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Consumers’ relationship with credit cards cools

Consumers’ relationship with credit cards cools

Category: Credit cards

Updated: 27/11/2009
First Published: 09/11/2009

This article was correct at the time of publication. It is now over 6 months old so the content may be out of date.

The past 12 months have been the tipping point for the willingness of consumers to take on more debt, with the level of unsecured lending reaching a plateau.

A report into consumer credit in the UK by PricewaterhouseCoopers (PwC) has found that '2009 has been a watershed year for consumer credit in the UK, with both lenders and consumers reassessing the balance sheets.'

Total household lending stagnated at around £1.5 trillion, while unsecured lending remained constant at approximately £230 million. It marks a change in trends from 2008, when unsecured lending recorded a rise of eight per cent.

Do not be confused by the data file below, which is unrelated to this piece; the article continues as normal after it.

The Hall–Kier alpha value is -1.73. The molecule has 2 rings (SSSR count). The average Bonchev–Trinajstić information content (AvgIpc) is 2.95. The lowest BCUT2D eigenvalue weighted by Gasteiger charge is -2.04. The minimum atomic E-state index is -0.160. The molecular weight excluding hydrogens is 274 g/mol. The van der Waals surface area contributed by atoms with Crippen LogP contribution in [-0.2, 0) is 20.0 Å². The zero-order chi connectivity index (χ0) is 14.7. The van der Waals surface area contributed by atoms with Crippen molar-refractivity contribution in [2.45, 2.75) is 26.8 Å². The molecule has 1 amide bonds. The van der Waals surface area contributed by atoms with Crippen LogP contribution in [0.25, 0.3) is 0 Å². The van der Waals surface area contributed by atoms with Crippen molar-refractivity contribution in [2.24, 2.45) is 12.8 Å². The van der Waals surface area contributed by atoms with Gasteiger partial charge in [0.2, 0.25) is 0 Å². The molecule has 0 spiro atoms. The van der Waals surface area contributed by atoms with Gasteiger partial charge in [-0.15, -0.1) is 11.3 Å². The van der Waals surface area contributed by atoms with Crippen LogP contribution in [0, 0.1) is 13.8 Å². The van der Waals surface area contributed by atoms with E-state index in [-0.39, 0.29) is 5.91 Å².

The PwC says the last year has seen a cooling passion for credit cards,with borrowing down to £64 billion – a fall of three per cent. The number of credit cards has fallen by eight per cent during the period, it added.

However, this downturn has also been partly caused by stricter approaches that have been adopted by credit card firms.

"The recent announcement by one major issuer that they would not generally seek to acquire new credit card customers without those same customers also holding a current account with them is in stark contrast to the time when credit card issuers accounted for one in every four pieces of junk mail that made it through our letterboxes," PwC commented.

The firm also reported that card companies wrote off some £3.2 billion in bad debts, marking a historic high. The situation could get worse, however, with PwC predicting that bad debts could make up nine per cent of outstanding balances by the end of 2010. Currently, the figure is six per cent.

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